Bento are single portion, traditional Japanese meals. This blog does a great job of showing how you too can make them using time-tested lunch-packing methods. It also proves that box lunches don't always have to be Kyaraben, fanciful masterpeices, like these.
Though a little whimsy never hurt anybody. Check out this sweet tutorial on how to make octopus-hotdogs (octodogs). Processed meat just got way cuter!
Wednesday, March 10, 2010
So, our house is surrounded by these very beautiful, tall majestic pine trees.
As pretty as they are, they do have a downside.
The milder weather this week really encouraged me to get out and try my hand at yard work. But the amount of pine cones that I have to clean from the yard is just overwhelming and kind of unmanageable.
If I don't rake them up, the lawn is totally going to die. Pine is so acidic that it just smothers grass and kills it. Plus, the crunching of massive pine cones underfoot doesn't really encourage barefoot summer Frisbee games.
How am I gonna get rid of them? Bird feeders are a good beginning, I suppose.
Peanut Butter, Sunflower Seeds and Pine cones. You're welcome, birds.
Monday, March 8, 2010
I love the way they used lots of different depths, and a long panning shot to make it feel really dynamic. I also think it's great how the machine is primarily designed to showcase cool visual stuff. Even though the energy of the machine is directed through other channels, you get to see falling pianos and wacky waving inflatable arm flailing tube men on the side.
These things are truly are feats to create. To see the sciencey side of these whimsical machines, check out this video from the 2007 National Rube Goldberg machine contest at Purdue University. Physics-tastic!
1:33 - What an eccentric moustache!
2:02- 2 Indiana Jones themed machines!
2:30- Make that 3...
Friday, March 5, 2010
Thursday, March 4, 2010
The theme song from the tv show based on the books randomly popped into my head today! The opening of the show is like a portrait of the 90's. I used to take this out from the library and watch it on a vcr.
Wednesday, March 3, 2010
This dish is a good dish for March. It's got the heartiness of a stew to combat the still-lingering snows of winter, and a delicious dose of crisp fresh greens to remind you that spring is right around the corner.
This stew is supposed to be served with potato-chive dumplings. I'll add the instructions for them per the recipe, but I'll warn you, mine didn't come out so hot.
They basically disintegrated into a watered down potato soup. I'm not 100% sure what went wrong, but I think it was a combination of 3 possibilities:
1. I didn't use the right kind of potatoes
2. I didn't coat the dumplings with enough flour, so they did not hold their shapes.
3. I was so nervous about them disintegrating that my exploratory poking with a slotted spoon might have hastened the demise.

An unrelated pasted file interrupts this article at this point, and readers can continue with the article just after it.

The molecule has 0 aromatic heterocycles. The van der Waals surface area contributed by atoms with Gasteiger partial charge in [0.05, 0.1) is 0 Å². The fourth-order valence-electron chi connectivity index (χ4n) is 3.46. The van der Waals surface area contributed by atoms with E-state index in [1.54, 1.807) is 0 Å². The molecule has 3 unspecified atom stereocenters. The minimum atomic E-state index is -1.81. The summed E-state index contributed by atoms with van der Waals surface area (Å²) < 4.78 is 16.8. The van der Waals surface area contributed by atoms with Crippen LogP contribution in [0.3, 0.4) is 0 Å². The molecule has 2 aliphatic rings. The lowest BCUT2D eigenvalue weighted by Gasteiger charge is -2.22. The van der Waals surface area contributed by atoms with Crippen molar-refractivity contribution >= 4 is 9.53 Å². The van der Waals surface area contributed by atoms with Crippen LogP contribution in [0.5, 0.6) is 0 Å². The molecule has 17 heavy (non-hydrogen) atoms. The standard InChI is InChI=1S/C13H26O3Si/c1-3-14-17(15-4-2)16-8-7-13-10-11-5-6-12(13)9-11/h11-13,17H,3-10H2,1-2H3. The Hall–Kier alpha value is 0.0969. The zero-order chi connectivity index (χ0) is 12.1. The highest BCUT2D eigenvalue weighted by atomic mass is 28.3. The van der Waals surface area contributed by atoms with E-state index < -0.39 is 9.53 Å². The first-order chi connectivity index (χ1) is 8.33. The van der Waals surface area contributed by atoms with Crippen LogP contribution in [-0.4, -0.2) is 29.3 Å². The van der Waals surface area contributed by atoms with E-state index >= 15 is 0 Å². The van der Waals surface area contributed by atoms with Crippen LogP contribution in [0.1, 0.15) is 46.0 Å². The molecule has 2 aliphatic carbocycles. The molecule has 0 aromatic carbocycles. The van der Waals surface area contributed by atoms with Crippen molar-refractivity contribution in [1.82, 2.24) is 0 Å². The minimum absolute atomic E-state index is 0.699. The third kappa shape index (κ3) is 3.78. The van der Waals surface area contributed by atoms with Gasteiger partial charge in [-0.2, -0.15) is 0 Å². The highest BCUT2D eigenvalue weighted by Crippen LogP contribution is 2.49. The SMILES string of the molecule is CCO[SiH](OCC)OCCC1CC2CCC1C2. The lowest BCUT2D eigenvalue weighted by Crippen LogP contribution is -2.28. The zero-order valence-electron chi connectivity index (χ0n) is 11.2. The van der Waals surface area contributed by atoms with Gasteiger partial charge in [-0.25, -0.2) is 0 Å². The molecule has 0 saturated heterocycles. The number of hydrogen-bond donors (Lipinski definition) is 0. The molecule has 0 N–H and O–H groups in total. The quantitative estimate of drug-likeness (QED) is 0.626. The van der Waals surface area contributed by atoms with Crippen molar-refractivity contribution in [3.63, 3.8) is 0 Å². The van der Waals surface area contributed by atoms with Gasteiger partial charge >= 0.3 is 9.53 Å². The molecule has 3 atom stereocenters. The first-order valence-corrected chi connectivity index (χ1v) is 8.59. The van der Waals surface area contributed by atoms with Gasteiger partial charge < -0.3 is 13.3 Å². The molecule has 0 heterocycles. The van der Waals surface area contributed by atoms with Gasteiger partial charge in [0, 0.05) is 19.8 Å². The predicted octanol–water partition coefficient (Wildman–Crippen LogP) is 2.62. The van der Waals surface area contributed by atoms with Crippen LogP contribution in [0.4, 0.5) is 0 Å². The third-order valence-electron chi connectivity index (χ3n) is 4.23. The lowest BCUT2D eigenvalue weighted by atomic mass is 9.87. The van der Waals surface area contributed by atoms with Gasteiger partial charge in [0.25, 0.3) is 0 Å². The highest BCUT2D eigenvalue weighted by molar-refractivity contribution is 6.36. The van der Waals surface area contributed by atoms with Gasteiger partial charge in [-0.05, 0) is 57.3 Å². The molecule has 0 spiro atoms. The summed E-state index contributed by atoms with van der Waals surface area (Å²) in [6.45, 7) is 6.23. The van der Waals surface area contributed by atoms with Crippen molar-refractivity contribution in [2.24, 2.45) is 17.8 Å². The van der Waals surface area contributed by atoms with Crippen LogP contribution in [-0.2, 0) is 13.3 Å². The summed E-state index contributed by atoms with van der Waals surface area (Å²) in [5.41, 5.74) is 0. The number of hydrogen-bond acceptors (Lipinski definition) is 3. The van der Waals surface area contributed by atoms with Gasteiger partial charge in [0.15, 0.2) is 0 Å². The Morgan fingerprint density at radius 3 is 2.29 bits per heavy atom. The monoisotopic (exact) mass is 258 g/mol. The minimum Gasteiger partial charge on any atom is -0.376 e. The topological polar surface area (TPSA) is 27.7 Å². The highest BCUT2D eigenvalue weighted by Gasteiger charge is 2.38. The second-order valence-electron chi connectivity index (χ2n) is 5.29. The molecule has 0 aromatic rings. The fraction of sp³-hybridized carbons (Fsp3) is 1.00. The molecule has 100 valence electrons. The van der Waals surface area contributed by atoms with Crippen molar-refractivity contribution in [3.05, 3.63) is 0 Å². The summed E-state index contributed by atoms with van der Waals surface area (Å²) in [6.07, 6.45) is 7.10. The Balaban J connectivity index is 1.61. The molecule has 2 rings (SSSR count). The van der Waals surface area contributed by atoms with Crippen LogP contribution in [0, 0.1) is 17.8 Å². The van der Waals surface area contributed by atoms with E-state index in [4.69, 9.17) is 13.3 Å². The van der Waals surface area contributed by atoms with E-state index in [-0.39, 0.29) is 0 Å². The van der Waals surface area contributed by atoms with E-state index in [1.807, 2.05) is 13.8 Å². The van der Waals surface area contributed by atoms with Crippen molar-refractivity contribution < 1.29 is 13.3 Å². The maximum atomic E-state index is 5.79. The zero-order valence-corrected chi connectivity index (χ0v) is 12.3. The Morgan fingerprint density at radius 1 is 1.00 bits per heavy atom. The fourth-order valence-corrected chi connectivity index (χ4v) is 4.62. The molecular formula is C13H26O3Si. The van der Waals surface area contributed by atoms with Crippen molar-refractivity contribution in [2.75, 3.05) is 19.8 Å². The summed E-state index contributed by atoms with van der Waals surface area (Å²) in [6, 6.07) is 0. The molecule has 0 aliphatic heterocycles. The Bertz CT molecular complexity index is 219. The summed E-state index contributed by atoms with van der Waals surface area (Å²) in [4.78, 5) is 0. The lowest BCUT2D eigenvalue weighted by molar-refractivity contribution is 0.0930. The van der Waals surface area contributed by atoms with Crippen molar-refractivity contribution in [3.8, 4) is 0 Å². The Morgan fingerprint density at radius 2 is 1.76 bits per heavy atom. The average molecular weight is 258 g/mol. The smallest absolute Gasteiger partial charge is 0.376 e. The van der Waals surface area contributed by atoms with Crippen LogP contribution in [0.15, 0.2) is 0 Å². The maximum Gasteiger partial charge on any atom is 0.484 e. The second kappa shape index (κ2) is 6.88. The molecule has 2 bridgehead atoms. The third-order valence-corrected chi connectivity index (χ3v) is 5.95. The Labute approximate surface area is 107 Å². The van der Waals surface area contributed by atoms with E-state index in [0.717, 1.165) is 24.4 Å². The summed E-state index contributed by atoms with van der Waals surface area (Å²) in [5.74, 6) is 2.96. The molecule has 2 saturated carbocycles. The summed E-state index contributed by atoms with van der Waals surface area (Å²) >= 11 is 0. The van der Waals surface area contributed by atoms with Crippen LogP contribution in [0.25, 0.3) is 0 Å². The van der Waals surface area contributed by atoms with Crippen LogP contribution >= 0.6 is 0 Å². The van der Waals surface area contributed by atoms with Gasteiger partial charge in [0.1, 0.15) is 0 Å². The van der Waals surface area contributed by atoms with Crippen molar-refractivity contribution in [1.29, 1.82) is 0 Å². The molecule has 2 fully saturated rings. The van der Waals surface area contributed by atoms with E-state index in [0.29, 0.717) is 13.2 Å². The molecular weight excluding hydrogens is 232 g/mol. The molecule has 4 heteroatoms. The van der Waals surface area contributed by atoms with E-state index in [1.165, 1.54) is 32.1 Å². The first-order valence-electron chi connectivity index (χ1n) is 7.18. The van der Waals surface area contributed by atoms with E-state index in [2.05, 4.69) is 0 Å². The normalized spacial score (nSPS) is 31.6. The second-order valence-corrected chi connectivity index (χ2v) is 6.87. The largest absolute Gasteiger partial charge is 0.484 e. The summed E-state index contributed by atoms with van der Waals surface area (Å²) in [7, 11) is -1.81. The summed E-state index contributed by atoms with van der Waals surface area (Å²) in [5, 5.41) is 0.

The dish was really good though, even without the delicious sounding dumplings. I would still highly recommend it to anybody. I'm going to work on my dumpling making skills for next time, cuz I plan on making this again for sure.
Ok - Thai Chicken Stew w/Potato Chive Dumplings
-1/2 lb baking potatoes, peeled and cut into 1 inch chunks
-2 tablespoons oil
-1 lb skinless, boneless chicken thighs, cut into 1 inch chunks
-1 large onion, finely chopped
-1 large jalapeno, seeded and chopped (though I may slip in a few seeds next time, this dish seems like it would be good spicy!)
-1/4 cup fish sauce
-3 cups chicken stock
-2 Tbsps flour
-1 egg yolk
-2 tbsp chives
-1 lb baby bok choy, chopped
-1 Tbsp cornstarch
1. Cover potato chunks with hot water and boil until soft (12 mins)
2. In a separate pan, cook the chicken in oil on high heat until brown (4 mins). Add onion and jalapeno and cook another 4 minutes. Add 3 Tbsp of fish sauce and the chicken stock. Bring to a boil and cover. Lower the heat to medium and cook for 10 minutes.
3. Remove the potatoes from the boiling water and mash. Save the potato cooking water. Add flour, egg yolk, chives and salt to the potatoes and work in to a stiff dough. Turn the dough on a heavily floured board. Once coated, roll into one inch balls.
4. Add the bok choy to the stew and cook for 5 minutes. Add cornstarch and stir till thickened.
5. Bring potato water to boil and add the dumplings. Cook over high heat until they rise to the surface (2 mins). Using a slotted spoon, transfer the cooked dumplings into the stew. Add the remaining fish sauce and simmer for 2 minutes.
To go with this delicious meal, how about another spicy Thai dish? Wink!
My favorite martial artist is Tony Jaa, world renown Thai kick boxer. He's basically the man. Here's a scene from his 2005 film "Tom Yum Goong", released in America as "The Protector". This fight scene is fantastic, shot all in one continuous long shot. Oh man, it seems exhausting!
In case you're wondering what's up with the bell and stuff: He's attempting to track down his sacred elephant that has been kidnapped by gangsters. He's a brilliant fighter, it's like incredibly violent poetry in motion.
Monday, March 1, 2010
Once these guys roamed the temperate forests of Asia, eating leaves like crazy to support their 10-20 ton frame.
It is named after the mythical Russian Indrik, a fantastical beast that lives on a magical mountain and is king of all the animals. Good that an herbivore got a shot at that job once, I say.